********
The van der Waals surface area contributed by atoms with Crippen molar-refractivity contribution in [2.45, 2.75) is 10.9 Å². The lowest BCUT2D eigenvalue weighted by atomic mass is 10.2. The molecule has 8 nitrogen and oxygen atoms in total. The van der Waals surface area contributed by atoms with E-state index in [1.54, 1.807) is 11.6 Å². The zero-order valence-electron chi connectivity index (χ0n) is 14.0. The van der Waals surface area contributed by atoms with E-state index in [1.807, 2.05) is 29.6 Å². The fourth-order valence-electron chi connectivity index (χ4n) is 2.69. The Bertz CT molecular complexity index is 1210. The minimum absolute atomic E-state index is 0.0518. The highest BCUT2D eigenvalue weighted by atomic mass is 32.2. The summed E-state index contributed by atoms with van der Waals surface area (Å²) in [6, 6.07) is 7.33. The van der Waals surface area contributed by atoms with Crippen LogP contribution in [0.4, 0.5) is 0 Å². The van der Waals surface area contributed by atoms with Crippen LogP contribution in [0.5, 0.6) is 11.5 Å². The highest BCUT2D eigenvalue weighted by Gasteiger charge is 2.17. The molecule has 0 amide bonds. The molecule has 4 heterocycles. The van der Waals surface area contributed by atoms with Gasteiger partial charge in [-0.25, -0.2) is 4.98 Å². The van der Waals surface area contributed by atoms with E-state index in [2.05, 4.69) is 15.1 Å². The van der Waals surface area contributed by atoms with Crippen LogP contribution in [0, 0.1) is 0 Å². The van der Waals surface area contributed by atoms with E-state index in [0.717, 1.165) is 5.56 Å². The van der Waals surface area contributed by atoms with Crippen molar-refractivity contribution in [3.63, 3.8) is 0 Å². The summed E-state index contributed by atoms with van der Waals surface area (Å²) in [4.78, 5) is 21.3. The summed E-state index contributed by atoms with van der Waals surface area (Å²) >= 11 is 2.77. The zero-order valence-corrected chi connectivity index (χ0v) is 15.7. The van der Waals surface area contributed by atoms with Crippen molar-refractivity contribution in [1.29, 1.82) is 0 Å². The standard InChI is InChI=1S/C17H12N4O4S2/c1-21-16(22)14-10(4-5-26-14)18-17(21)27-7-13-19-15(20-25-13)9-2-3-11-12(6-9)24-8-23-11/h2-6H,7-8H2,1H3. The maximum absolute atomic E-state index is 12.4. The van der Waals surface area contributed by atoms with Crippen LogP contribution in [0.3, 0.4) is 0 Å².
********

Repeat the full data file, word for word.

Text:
The van der Waals surface area contributed by atoms with Crippen molar-refractivity contribution in [2.45, 2.75) is 10.9 Å². The lowest BCUT2D eigenvalue weighted by atomic mass is 10.2. The molecule has 8 nitrogen and oxygen atoms in total. The van der Waals surface area contributed by atoms with E-state index in [1.54, 1.807) is 11.6 Å². The zero-order valence-electron chi connectivity index (χ0n) is 14.0. The van der Waals surface area contributed by atoms with E-state index in [1.807, 2.05) is 29.6 Å². The fourth-order valence-electron chi connectivity index (χ4n) is 2.69. The Bertz CT molecular complexity index is 1210. The minimum absolute atomic E-state index is 0.0518. The highest BCUT2D eigenvalue weighted by atomic mass is 32.2. The summed E-state index contributed by atoms with van der Waals surface area (Å²) in [6, 6.07) is 7.33. The van der Waals surface area contributed by atoms with Crippen LogP contribution in [0.4, 0.5) is 0 Å². The van der Waals surface area contributed by atoms with Crippen LogP contribution in [0.5, 0.6) is 11.5 Å². The highest BCUT2D eigenvalue weighted by Gasteiger charge is 2.17. The molecule has 0 amide bonds. The molecule has 4 heterocycles. The van der Waals surface area contributed by atoms with Gasteiger partial charge in [-0.25, -0.2) is 4.98 Å². The van der Waals surface area contributed by atoms with E-state index in [2.05, 4.69) is 15.1 Å². The van der Waals surface area contributed by atoms with Crippen LogP contribution in [0, 0.1) is 0 Å². The van der Waals surface area contributed by atoms with E-state index in [0.717, 1.165) is 5.56 Å². The van der Waals surface area contributed by atoms with Crippen molar-refractivity contribution in [3.63, 3.8) is 0 Å². The summed E-state index contributed by atoms with van der Waals surface area (Å²) in [4.78, 5) is 21.3. The summed E-state index contributed by atoms with van der Waals surface area (Å²) >= 11 is 2.77. The zero-order valence-corrected chi connectivity index (χ0v) is 15.7. The van der Waals surface area contributed by atoms with Crippen molar-refractivity contribution in [1.29, 1.82) is 0 Å². The standard InChI is InChI=1S/C17H12N4O4S2/c1-21-16(22)14-10(4-5-26-14)18-17(21)27-7-13-19-15(20-25-13)9-2-3-11-12(6-9)24-8-23-11/h2-6H,7-8H2,1H3. The maximum absolute atomic E-state index is 12.4. The van der Waals surface area contributed by atoms with Crippen LogP contribution in [0.3, 0.4) is 0 Å².